For the past week, there has been much talk about what is to become of the 3,000 migrants from Burma and Bangladesh left at sea.
It was at the scene, however, where heroes emerged.
“What is more human than that?”
While governments lingered and politicians dillydallied, Indonesian fisherman urgently filled the humanitarian void.
When Mansur was made aware of the struggle for survival on the horizon, he jumped to the rescue. What he saw when he got there was hysteria.
“I was lost for words,” he said. “I was panicked, because I have never seen so many people in the water like that. I kept pulling them from the water one by one. I couldn’t count how many, but my boat was full. After that I couldn’t take any more and there were still people crying for help."
It was two hours before 6 larger fishing boats, also out at sea, arrived to help. Their day was spent, not pulling fish aboard, but people. Migrants chased out of their homelands, now fighting for survival, were finally offered a helping hand.
In order to collect the remaining woman and children on board, Mansur had to link his small turquoise and orange boat to the migrant vessel. He said he would do the same again.
The Indonesian and Malaysian governments have heeded the call to action, and will accept the refugees - provided they are resettled by the international community within a year.
Australian prime minister Tony Abbott, however, has maintained his nation’s hard line regarding the “Boat People.” Despite the ongoing persecution that the Rohingya people continue to suffer, there will be no respite provided by the region's most economically prosperous nation.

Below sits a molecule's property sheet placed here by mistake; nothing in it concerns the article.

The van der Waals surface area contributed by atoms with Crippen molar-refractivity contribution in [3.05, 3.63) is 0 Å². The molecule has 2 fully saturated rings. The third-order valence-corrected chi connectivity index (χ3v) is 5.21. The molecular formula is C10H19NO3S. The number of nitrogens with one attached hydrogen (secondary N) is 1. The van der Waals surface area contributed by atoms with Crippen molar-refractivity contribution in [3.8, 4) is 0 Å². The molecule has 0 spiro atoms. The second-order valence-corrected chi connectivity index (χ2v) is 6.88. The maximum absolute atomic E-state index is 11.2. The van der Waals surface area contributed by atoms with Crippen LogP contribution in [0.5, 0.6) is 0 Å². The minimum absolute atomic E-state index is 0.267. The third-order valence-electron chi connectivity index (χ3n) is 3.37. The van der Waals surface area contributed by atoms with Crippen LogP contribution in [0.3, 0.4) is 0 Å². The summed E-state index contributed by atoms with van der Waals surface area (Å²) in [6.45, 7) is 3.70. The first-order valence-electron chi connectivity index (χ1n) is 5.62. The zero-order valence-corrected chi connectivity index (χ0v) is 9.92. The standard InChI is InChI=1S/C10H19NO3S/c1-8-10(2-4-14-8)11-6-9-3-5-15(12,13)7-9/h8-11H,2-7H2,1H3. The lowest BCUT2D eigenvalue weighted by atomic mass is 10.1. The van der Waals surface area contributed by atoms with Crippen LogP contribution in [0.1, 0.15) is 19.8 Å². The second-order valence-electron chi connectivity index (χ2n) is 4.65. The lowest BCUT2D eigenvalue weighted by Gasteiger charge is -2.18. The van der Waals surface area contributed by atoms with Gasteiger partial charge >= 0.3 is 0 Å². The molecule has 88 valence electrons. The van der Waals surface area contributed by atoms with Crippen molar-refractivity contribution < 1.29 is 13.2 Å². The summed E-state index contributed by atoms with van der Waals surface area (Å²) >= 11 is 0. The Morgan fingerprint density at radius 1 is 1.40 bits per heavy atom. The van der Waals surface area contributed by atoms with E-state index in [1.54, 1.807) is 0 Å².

This comes not long after Australia’s accusations of Indonesia’s poor observance of human rights over the Bali 9.
How strange it is that there are many different shades of human rights to the eye of the beholder.
The average Indonesian, however, does not suffer such humanitarian blindness.
Suryadi, from the fishermen association in Langsa, Aceh, said: “We helped out of solidarity. If we find someone in the ocean we have to help them no matter who they are. The police did not like us helping but we could not avoid it. Our sense of humanity was higher. So we just helped with the limited resources that we had at the time.”
Perhaps it is no coincidence that the fisherman were from Aceh, where over 100,000 people died in the Tsunami of 2004. Helping those in need is second nature.
When Mansur collected 30 women and children at sea and made the six-hour journey back to Pusung, the migrants were greeted with open arms. “We bought them a big bunch of bananas and water and they all bathed in our homes,” said Saipul Umar, 54. “They were so weak, especially the small children. They were traumatised.”
The migrants were given food, water, coffee and cakes, and a place to wash. “We treated them like family,” said Sulaiman, 76. Others asked what made them leave their homeland.
After learning about the treatment of the ethnic Rohingya in Burma, where they are persecuted and denied citizenship, one village resident said that perhaps the migrants should have made Pusung their new home.
“They wanted to live here,” she said, “They didn’t want to go.”
When the international community wants to further alienate the "Boat People,” trust the ordinary Indonesian to treat foreigners like family and make them feel at home. If it were them in charge of international policy, the world would certainly be a more welcoming place.